Diabetes – What is Diabetes?
Diabetes is a serious condition that affects millions of people every year. It occurs when your body doesn’t produce enough insulin, or it isn’t able to use the insulin it does produce effectively.
Diet, exercise and medication can all help in preventing or delaying the onset of the disease. It’s important to be aware of symptoms so you can tell whether something is wrong and seek treatment.
What is diabetes?
Diabetes is an ongoing (long-lasting) health issue that affects the way your body converts food into energy. It occurs when the pancreas stops making enough insulin or doesn’t utilize it as efficiently as it should.
Insulin is a hormone that helps your cells absorb and use sugar, also known as glucose. People suffering from type 2 diabetes don’t make enough insulin or their bodies aren’t able to make it in a proper way.
In both forms of diabetes, the blood sugar levels become too high over time. This can lead to problems with the eyes, feet, and kidneys. It can also cause damage to your heart arteries and brain.
Type 1 diabetes
Type 1 diabetes is an autoimmune disease in which the body’s immune system attacks and destroys insulin-producing cells in the pancreas. This destruction can occur over many months or even years until it leads to the complete absence of insulin.
People with type 1 diabetes require insulin every day. They also need to monitor their blood sugar levels and adjust their food, insulin and activity levels to keep their blood sugar within a healthy range.
Type 2 diabetes
If you suffer from type 2 diabetes, your body does not make insulin as it should. Insulin is a hormone that assists your cells get blood sugar (glucose) out of your blood and into your cells, where it can be used for energy.
Type 2 diabetics need to exercise and eat a balanced diet. They may also have to take medications to control their blood sugar levels.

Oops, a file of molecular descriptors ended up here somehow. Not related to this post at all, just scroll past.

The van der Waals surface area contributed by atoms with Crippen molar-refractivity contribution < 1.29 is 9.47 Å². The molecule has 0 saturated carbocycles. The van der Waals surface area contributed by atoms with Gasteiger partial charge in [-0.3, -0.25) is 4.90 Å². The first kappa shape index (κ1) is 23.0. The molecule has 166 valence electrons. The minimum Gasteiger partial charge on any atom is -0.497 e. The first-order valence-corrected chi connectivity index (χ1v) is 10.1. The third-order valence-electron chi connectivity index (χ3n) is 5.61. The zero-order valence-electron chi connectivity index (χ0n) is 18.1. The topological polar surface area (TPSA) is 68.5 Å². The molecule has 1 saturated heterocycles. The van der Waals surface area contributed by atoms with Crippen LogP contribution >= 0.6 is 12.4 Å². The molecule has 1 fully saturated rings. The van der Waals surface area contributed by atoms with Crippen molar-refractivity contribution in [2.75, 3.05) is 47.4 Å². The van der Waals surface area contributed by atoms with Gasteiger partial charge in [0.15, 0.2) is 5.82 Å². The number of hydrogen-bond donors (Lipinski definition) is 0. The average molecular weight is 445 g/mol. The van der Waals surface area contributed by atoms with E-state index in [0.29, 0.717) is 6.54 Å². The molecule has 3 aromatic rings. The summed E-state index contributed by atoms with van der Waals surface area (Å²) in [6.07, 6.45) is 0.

Signs of diabetes in women
Diabetes is a chronic condition that affects people of all races, ethnicities, ages and genders. Women are at greater risk than men.
Women who suffer from diabetes have a higher chance of developing complications than men, including heart disease (the most frequent complication of diabetes) and loss of vision.
One early warning sign of women suffering from diabetes is increased thirst and urination, called polydipsia. This is because diabetes can cause excess sugar to accumulate in your bloodstream and your kidneys are not able to eliminate it.
Men who suffer from diabetes show signs
In diabetes, cells are unable to make use of blood sugar (glucose) to produce energy. This usually happens because the pancreas doesn’t produce enough insulin.
This results in high blood sugar levels. The body tries to reduce these levels by flushing the excess glucose from your bloodstream through urine.
People suffering from diabetes frequently experience thirst and require to drink large quantities of fluids. It can be as much as four liters per day.
Men can also experience weight loss because their bodies break down muscle for energy instead of fat. This is due to the fact that the blood sugar level stays high for prolonged periods of time.
Making a balanced diabetes diet is a key element in managing your diabetes. It can help you control blood sugar, manage your weight and reduce risk factors for heart disease.
Your diet should consist of plenty of whole foods, including fruits whole grains, vegetables beans, and low-fat dairy. It should also be low in saturated (unhealthy) fats and added sugars.
You might want to limit your intake of drinks that are sweetened with sugar. These drinks usually contain lots of sugar and can cause high blood sugar levels.
Your doctor may prescribe diabetes medications to keep your blood sugar (glucose) levels within an acceptable range. These medications are often combined with changes in lifestyle, like physical activity and diet, to help manage diabetes.
If your blood sugar levels aren’t well controlled by one medicine it is possible that a different medicine will be added. Your doctor will assist you to select the best medicine for your needs and preferences.
Newer medications, such as sodium-glucose -cotransporter-2 inhibitors, and glucagon peptide-1 receptor antagonists, lower blood sugar levels and are beneficial for the kidneys and cardiovascular system, while reducing the chance of developing complications. They are also beneficial for weight loss and are available in tablet and injectable forms.